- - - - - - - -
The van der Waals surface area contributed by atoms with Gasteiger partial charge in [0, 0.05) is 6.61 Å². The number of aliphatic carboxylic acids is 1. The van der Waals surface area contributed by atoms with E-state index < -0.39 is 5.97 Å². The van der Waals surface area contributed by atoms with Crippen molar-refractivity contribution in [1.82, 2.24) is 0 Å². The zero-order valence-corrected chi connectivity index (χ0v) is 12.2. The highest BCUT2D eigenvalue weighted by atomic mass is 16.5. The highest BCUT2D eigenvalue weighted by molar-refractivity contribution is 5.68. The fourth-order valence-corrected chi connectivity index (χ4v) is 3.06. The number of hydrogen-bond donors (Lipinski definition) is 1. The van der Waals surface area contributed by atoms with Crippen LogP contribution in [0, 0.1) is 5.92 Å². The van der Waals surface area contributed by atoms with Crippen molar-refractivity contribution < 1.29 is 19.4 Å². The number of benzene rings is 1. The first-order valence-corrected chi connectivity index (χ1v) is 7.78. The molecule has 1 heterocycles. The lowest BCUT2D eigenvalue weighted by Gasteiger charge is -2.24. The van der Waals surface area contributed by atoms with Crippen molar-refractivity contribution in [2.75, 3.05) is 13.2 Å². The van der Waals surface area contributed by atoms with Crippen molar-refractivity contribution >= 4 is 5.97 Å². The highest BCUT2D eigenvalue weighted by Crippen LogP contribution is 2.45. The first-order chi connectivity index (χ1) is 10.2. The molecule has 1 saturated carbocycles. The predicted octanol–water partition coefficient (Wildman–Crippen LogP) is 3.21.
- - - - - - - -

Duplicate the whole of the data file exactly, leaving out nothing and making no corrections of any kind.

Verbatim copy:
The van der Waals surface area contributed by atoms with Gasteiger partial charge in [0, 0.05) is 6.61 Å². The number of aliphatic carboxylic acids is 1. The van der Waals surface area contributed by atoms with E-state index < -0.39 is 5.97 Å². The van der Waals surface area contributed by atoms with Crippen molar-refractivity contribution in [1.82, 2.24) is 0 Å². The zero-order valence-corrected chi connectivity index (χ0v) is 12.2. The highest BCUT2D eigenvalue weighted by atomic mass is 16.5. The highest BCUT2D eigenvalue weighted by molar-refractivity contribution is 5.68. The fourth-order valence-corrected chi connectivity index (χ4v) is 3.06. The number of hydrogen-bond donors (Lipinski definition) is 1. The van der Waals surface area contributed by atoms with Crippen LogP contribution in [0, 0.1) is 5.92 Å². The van der Waals surface area contributed by atoms with Crippen molar-refractivity contribution < 1.29 is 19.4 Å². The number of benzene rings is 1. The first-order valence-corrected chi connectivity index (χ1v) is 7.78. The molecule has 1 heterocycles. The lowest BCUT2D eigenvalue weighted by Gasteiger charge is -2.24. The van der Waals surface area contributed by atoms with Crippen molar-refractivity contribution in [2.75, 3.05) is 13.2 Å². The van der Waals surface area contributed by atoms with Crippen molar-refractivity contribution >= 4 is 5.97 Å². The highest BCUT2D eigenvalue weighted by Crippen LogP contribution is 2.45. The first-order chi connectivity index (χ1) is 10.2. The molecule has 1 saturated carbocycles. The predicted octanol–water partition coefficient (Wildman–Crippen LogP) is 3.21.